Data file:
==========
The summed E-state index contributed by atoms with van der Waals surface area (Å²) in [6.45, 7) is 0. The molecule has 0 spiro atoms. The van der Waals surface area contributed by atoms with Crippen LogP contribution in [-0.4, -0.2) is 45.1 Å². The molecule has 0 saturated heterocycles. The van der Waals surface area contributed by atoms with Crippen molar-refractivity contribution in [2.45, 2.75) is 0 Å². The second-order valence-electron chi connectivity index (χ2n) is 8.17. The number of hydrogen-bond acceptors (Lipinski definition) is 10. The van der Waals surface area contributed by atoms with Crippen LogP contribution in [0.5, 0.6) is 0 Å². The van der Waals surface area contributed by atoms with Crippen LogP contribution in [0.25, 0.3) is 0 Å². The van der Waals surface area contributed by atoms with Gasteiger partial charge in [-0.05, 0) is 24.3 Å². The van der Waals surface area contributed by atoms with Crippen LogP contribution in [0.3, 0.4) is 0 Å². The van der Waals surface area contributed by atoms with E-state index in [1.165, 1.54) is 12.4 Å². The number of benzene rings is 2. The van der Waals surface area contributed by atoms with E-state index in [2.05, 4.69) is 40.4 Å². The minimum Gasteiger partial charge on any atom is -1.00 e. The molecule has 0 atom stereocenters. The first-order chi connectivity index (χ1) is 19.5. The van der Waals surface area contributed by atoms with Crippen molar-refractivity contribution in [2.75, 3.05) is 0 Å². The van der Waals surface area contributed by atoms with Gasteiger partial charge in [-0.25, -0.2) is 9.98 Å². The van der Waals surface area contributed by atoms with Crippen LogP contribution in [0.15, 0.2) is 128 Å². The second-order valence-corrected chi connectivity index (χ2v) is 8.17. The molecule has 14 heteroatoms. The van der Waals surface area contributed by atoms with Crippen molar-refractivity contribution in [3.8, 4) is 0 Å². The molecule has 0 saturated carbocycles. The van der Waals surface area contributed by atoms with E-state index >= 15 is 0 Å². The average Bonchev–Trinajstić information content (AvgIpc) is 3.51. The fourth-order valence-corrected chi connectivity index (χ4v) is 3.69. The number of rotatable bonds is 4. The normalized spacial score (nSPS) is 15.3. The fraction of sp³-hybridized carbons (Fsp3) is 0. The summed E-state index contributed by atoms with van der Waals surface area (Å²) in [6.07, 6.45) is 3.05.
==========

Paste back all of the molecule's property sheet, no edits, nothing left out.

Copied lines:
The summed E-state index contributed by atoms with van der Waals surface area (Å²) in [6.45, 7) is 0. The molecule has 0 spiro atoms. The van der Waals surface area contributed by atoms with Crippen LogP contribution in [-0.4, -0.2) is 45.1 Å². The molecule has 0 saturated heterocycles. The van der Waals surface area contributed by atoms with Crippen molar-refractivity contribution in [2.45, 2.75) is 0 Å². The second-order valence-electron chi connectivity index (χ2n) is 8.17. The number of hydrogen-bond acceptors (Lipinski definition) is 10. The van der Waals surface area contributed by atoms with Crippen LogP contribution in [0.5, 0.6) is 0 Å². The van der Waals surface area contributed by atoms with Crippen LogP contribution in [0.25, 0.3) is 0 Å². The van der Waals surface area contributed by atoms with Gasteiger partial charge in [-0.05, 0) is 24.3 Å². The van der Waals surface area contributed by atoms with Crippen LogP contribution in [0.3, 0.4) is 0 Å². The van der Waals surface area contributed by atoms with E-state index in [1.165, 1.54) is 12.4 Å². The number of benzene rings is 2. The van der Waals surface area contributed by atoms with E-state index in [2.05, 4.69) is 40.4 Å². The minimum Gasteiger partial charge on any atom is -1.00 e. The molecule has 0 atom stereocenters. The first-order chi connectivity index (χ1) is 19.5. The van der Waals surface area contributed by atoms with Crippen molar-refractivity contribution in [2.75, 3.05) is 0 Å². The van der Waals surface area contributed by atoms with Gasteiger partial charge in [-0.25, -0.2) is 9.98 Å². The van der Waals surface area contributed by atoms with Crippen LogP contribution in [0.15, 0.2) is 128 Å². The second-order valence-corrected chi connectivity index (χ2v) is 8.17. The molecule has 14 heteroatoms. The van der Waals surface area contributed by atoms with Crippen molar-refractivity contribution in [3.8, 4) is 0 Å². The molecule has 0 saturated carbocycles. The van der Waals surface area contributed by atoms with E-state index >= 15 is 0 Å². The average Bonchev–Trinajstić information content (AvgIpc) is 3.51. The fourth-order valence-corrected chi connectivity index (χ4v) is 3.69. The number of rotatable bonds is 4. The normalized spacial score (nSPS) is 15.3. The fraction of sp³-hybridized carbons (Fsp3) is 0. The summed E-state index contributed by atoms with van der Waals surface area (Å²) in [6.07, 6.45) is 3.05.